Blood Victory

Page 12

“Yeah, because we’re swimming in contracts and lawyers with this operation, Stephen. Come on. I allow her to start the process so she can feel a certain sense of control right before she gives up all of it for the sake of our research. How’s that?”

“So, you’re setting our drug loose in the world like a feather on the wind because of a social justice issue. Well, that’s just . . . quaint.”

At the words our drug, Noah, Zypraxon’s inventor, bows his head suddenly, which tells Cole the man almost talked back to the screen.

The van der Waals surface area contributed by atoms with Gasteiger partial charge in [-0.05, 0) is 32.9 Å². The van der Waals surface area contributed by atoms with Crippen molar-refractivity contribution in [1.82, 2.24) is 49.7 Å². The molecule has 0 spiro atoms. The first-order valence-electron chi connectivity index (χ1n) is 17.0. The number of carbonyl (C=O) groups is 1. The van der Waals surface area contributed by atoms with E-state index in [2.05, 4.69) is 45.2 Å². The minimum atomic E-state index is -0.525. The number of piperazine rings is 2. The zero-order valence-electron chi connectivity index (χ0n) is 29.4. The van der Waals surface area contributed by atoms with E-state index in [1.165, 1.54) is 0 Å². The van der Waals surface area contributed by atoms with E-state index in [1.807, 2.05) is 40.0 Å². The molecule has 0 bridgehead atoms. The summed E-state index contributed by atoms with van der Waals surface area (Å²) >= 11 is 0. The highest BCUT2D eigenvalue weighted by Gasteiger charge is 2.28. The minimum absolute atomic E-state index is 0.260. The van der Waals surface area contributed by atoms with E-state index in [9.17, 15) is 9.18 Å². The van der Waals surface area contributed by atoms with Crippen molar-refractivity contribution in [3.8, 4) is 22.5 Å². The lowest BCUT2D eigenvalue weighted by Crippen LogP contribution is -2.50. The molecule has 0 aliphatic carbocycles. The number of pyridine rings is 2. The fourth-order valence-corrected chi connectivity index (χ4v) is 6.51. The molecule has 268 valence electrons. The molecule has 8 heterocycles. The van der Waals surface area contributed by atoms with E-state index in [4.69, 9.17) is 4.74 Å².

“There are risks to remote dosing,” Cole tries, even though he knows it’s a weak argument. “If she’s still inside the trigger window and we remote dose her by mistake, the results could be catastrophic.”

Waving his hand at the screen, Stephen says, “We’ve got trackers in her bloodstream telling us when it’s full of paradrenaline. There’s no risk of overdose unless someone on your end sits on the remote dosing button by mistake.”

“It would be quite a mistake. I can show you the picture of what happened to the animal test subjects we dosed when their bloodstreams were already full of—”

Julia says, “Gentlemen, I’d like to point out that Cole’s time does appear to be limited, which is probably why he’s being more unpleasant than usual.”


“Thank you, Julia. Allow me to add that remote dosing is physically unpleasant and accompanied by nausea and dizziness, so we reserve it as a backup plan only.”

There’s a brief silence as they all stare at him.